Allylic carbon definition can be given as a carbon atom bonded to another carbon atom, which in turn is bonded doubly to another carbon atom, in the Modern Periodic table, where all the known elements are arranged in increasing order considering the atomic number. There are 18 vertical columns known as groups and seven horizontal rows, known as periods.
The periodic table’s bottom part contains two series of 14 elements, which are known as an f-block element. The left side of the Modern Periodic Table contains metals mainly, whereas the right side contains the non-metallic region. A few elements show the intermediate properties of metals and non-metals. Such elements are called metalloids and are located in between metals and non-metals in the form of a zig-zag line.
Metals are identified as elements that are highly reactive and electropositive in nature. The non-metals are electronegative in nature, unlike metals. Carbon is one of the most commonly used non-metal. It is a basic of all other organic compounds.
The double-bonded carbon atoms are further classified as vinylic and allylic carbon atoms. The general chemical formula for the vinyl group is R-CH=CH2, where both the carbon atoms are bonded with a double bond, and R is attached at the vinylic position.
Since both the carbon atoms form a double covalent bond, so both of them are sp2 hybridized. The allylic position is also similar to a vinylic position. It is bonded to a carbon atom that is bonded doubly to another carbon atom.
The general formula of allyl is given as - R-CH2-CH=CH2, where the asterisk carbon atom is an allylic carbon atom. Unlike the vinyl group, the allylic carbon atom is sp3 hybridized as it bonded with CH=CH2 via a single covalent bond.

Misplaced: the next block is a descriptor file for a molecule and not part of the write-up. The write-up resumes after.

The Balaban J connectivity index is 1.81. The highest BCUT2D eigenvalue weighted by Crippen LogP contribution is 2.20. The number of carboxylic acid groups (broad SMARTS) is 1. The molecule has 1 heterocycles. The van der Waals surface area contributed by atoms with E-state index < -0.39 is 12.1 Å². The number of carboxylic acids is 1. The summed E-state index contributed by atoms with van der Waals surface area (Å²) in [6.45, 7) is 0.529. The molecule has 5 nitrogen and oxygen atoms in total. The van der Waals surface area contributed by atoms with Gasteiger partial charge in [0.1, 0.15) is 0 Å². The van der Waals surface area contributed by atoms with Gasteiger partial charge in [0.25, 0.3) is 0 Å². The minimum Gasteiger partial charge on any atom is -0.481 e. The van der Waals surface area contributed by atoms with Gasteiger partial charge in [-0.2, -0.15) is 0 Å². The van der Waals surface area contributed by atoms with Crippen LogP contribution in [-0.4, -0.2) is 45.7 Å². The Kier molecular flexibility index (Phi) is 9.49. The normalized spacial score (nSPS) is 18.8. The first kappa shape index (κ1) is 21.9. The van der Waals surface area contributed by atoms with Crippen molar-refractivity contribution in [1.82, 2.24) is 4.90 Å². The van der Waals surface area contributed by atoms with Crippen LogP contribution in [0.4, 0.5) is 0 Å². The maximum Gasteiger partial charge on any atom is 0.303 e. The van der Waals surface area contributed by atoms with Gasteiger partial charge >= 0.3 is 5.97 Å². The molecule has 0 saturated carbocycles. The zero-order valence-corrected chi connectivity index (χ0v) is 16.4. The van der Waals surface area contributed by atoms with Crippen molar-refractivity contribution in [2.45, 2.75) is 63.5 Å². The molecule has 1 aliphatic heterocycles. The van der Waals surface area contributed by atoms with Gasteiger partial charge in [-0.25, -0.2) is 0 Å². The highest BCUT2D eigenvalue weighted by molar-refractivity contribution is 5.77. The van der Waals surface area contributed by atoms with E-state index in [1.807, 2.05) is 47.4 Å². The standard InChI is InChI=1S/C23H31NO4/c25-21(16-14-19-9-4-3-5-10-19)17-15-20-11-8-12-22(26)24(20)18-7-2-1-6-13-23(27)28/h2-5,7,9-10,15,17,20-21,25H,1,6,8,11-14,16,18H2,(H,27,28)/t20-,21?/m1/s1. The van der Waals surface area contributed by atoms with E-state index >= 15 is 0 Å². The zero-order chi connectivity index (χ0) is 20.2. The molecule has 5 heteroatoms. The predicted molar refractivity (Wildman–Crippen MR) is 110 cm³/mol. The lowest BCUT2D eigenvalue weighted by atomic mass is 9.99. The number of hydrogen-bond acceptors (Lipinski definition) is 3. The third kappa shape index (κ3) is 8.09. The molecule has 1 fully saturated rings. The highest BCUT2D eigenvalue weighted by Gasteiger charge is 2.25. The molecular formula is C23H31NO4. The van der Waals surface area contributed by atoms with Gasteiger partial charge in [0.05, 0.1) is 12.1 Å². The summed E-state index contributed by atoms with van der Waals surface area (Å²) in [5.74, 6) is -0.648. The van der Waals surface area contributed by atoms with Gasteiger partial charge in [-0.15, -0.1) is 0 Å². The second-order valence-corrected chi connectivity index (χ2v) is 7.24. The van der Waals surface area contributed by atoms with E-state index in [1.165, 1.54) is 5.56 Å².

The allylic carbon imparts unique chemical properties to the allylic group, and the presence of this group in different compounds form allylic compounds, used to prepare various natural products like terpenes, natural rubber, and many more.
The allylic carbon atoms are sp3 hybridized carbon atoms in the allylic group, RCH2-CH=CH2, that is bonded with the -CH=CH2 group.
For example, in propene, the highlighted atom is the allylic carbon atom (CH3-CH=CH2). Likewise, in cyclohexene, the carbon atoms that are next to the double bond are known as the allylic carbon atoms.
Organic compounds that are composed of different elements with a parent carbon chain are referred to as hydrocarbons. These are the most common organic compounds which are composed of mainly hydrogen and carbon.
Carbon exhibits the tetravalency. So, it can form four covalent bonds either with the same or different elements.
Because of its tetravalency, carbon exhibits catenation and can form different organic compounds.
Catenation is the property of either carbon or other elements that help to form covalent bonds with the same element.
Based on the carbon atoms bonding count with a carbon atom, we can classify these as primary, secondary, and tertiary carbon atoms.
A carbon atom that is bonded with one other carbon atom is called a primary carbon atom.